By age 4, your little one knows lots of different objects. She should have a basic idea of what objects are used for, especially items she sees on a regular basis like the appliances in your home. She also starts to recognize different colors. By age 4, she should be able to identify and name at least four different colors, but she may know more.

6 Starts Using Math Knowledge

Your little one is starting to show signs of math awareness. He might recognize some of the numbers, for example. Counting skills develop around this time. Your 4-year-old should be able to count 10 or more objects. That's a little different from just reciting numbers. Correlating a number with an object to actually count it requires a stronger grasp of basic math skills.

At this stage, 4-year-olds also start to understand the concept of time better than before. Don't expect your 4-year-old to read a clock, but it's easier to understand things like what happens in the morning versus what happens at night.

7 Develops Physical Skills Used in School

Physical development has an impact on academics in the preschool years. By 4, kids start to have better control over the fine motor skills that let them write, cut and pick up objects. Your little one should be able to copy basic shapes, use scissors, stack at least 10 blocks and write some letters. Your 4-year-old should also be able to physically handle most self-care tasks such as going to the bathroom, getting dressed, eating and brushing teeth.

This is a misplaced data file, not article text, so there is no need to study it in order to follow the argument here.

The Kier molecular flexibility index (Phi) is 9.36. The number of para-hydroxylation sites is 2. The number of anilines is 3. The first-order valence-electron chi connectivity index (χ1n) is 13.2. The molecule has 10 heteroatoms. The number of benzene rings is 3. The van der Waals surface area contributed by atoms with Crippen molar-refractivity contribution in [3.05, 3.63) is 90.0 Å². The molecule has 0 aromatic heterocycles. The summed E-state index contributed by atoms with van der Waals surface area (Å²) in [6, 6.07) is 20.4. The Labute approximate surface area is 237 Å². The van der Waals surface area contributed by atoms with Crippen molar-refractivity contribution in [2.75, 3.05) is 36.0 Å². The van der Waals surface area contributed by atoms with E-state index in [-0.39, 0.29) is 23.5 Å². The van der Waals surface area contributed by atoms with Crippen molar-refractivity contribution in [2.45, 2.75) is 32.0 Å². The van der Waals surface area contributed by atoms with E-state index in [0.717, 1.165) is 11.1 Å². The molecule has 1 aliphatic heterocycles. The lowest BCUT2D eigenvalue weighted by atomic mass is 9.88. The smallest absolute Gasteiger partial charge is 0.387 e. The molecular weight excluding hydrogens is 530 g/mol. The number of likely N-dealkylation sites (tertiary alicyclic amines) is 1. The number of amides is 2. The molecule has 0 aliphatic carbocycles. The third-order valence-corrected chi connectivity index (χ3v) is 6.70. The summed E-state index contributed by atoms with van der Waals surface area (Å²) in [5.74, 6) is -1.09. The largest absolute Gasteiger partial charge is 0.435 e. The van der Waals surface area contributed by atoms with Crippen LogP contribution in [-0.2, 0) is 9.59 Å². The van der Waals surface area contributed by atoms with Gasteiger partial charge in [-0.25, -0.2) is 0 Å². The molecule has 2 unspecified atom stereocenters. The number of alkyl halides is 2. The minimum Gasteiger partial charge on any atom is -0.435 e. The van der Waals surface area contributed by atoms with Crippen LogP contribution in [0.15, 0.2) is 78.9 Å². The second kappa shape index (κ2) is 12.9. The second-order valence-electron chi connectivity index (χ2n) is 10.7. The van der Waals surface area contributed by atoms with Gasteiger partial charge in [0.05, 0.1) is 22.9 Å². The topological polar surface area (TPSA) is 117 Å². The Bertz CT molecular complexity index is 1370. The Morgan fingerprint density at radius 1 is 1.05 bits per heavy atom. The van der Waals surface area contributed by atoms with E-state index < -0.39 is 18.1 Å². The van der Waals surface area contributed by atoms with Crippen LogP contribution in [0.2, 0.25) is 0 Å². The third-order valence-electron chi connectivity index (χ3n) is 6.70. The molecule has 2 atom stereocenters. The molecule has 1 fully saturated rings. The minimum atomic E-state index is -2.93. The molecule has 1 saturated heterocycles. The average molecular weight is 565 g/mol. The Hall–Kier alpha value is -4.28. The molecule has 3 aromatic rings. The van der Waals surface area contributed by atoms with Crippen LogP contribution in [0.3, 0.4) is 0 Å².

8 When to Check With Your Pediatrician

Not every 4-year-old hits all the academic milestones at the same time. Your child can be OK academically even without recognizing letters or counting objects just yet. You should notice continual growth in those academic areas, though. If your 4-year-old isn't making progress toward those academic skills, it may signal a delay.

Talk to your child's doctor if you have any concerns or if your 4-year-old shows the following signs:

  • Struggles to hold a crayon
  • Can't handle basic self-care like brushing teeth or washing hands
  • Can't build a tower at least eight blocks high
  • Doesn't scribble
  • Has difficulty with make-believe play
  • Doesn't understand the difference between reality and fantasy
  • Doesn't want to play with other kids
  • Is unable to retell a basic story
  • Can't follow two- or three-part directions
  • Struggles to understand what it means to be the same or different
  • Is difficult to understand when speaking
  • Doesn't know his first and last name
  • Incorrectly uses the words "me" and "you"
  • Regresses in the skills he has

Many early intervention programs are available if your child does have a developmental delay, so talk to your pediatrician as soon as you have concerns. With appropriate interventions, your preschooler can get back on track.

Based in the Midwest, Shelley Frost has been writing parenting and education articles since 2007. Her experience comes from teaching, tutoring and managing educational after school programs. Frost worked in insurance and software testing before becoming a writer. She holds a Bachelor of Arts in elementary education with a reading endorsement.